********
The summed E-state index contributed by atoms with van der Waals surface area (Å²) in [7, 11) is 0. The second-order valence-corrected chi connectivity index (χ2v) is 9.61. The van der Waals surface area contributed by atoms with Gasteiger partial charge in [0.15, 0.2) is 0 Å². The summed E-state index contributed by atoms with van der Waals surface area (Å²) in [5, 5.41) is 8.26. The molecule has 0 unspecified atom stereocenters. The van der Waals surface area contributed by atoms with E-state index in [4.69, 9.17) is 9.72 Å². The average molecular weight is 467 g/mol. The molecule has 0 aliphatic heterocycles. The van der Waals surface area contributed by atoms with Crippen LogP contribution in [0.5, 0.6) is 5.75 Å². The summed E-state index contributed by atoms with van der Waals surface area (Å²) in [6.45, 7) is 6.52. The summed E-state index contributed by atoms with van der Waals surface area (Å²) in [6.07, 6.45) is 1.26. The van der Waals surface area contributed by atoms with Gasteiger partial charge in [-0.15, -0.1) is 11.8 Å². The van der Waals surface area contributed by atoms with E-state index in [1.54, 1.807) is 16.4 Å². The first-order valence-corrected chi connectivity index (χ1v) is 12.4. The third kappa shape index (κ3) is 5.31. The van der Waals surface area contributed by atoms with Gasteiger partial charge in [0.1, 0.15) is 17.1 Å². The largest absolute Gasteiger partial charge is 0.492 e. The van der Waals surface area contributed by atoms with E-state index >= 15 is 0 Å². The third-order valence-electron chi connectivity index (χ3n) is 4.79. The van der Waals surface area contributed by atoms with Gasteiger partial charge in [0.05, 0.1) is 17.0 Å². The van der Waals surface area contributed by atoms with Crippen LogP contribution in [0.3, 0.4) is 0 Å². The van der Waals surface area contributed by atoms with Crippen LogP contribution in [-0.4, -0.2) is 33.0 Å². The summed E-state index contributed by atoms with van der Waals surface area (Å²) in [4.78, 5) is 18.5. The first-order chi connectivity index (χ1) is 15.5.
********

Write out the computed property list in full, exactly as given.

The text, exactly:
The summed E-state index contributed by atoms with van der Waals surface area (Å²) in [7, 11) is 0. The second-order valence-corrected chi connectivity index (χ2v) is 9.61. The van der Waals surface area contributed by atoms with Gasteiger partial charge in [0.15, 0.2) is 0 Å². The summed E-state index contributed by atoms with van der Waals surface area (Å²) in [5, 5.41) is 8.26. The molecule has 0 unspecified atom stereocenters. The van der Waals surface area contributed by atoms with E-state index in [4.69, 9.17) is 9.72 Å². The average molecular weight is 467 g/mol. The molecule has 0 aliphatic heterocycles. The van der Waals surface area contributed by atoms with Crippen LogP contribution in [0.5, 0.6) is 5.75 Å². The summed E-state index contributed by atoms with van der Waals surface area (Å²) in [6.45, 7) is 6.52. The summed E-state index contributed by atoms with van der Waals surface area (Å²) in [6.07, 6.45) is 1.26. The van der Waals surface area contributed by atoms with Gasteiger partial charge in [-0.15, -0.1) is 11.8 Å². The van der Waals surface area contributed by atoms with E-state index in [1.54, 1.807) is 16.4 Å². The first-order valence-corrected chi connectivity index (χ1v) is 12.4. The third kappa shape index (κ3) is 5.31. The van der Waals surface area contributed by atoms with Gasteiger partial charge in [0.1, 0.15) is 17.1 Å². The largest absolute Gasteiger partial charge is 0.492 e. The van der Waals surface area contributed by atoms with E-state index >= 15 is 0 Å². The third-order valence-electron chi connectivity index (χ3n) is 4.79. The van der Waals surface area contributed by atoms with Gasteiger partial charge in [0.05, 0.1) is 17.0 Å². The van der Waals surface area contributed by atoms with Crippen LogP contribution in [0.3, 0.4) is 0 Å². The van der Waals surface area contributed by atoms with Crippen LogP contribution in [-0.4, -0.2) is 33.0 Å². The summed E-state index contributed by atoms with van der Waals surface area (Å²) in [4.78, 5) is 18.5. The first-order chi connectivity index (χ1) is 15.5.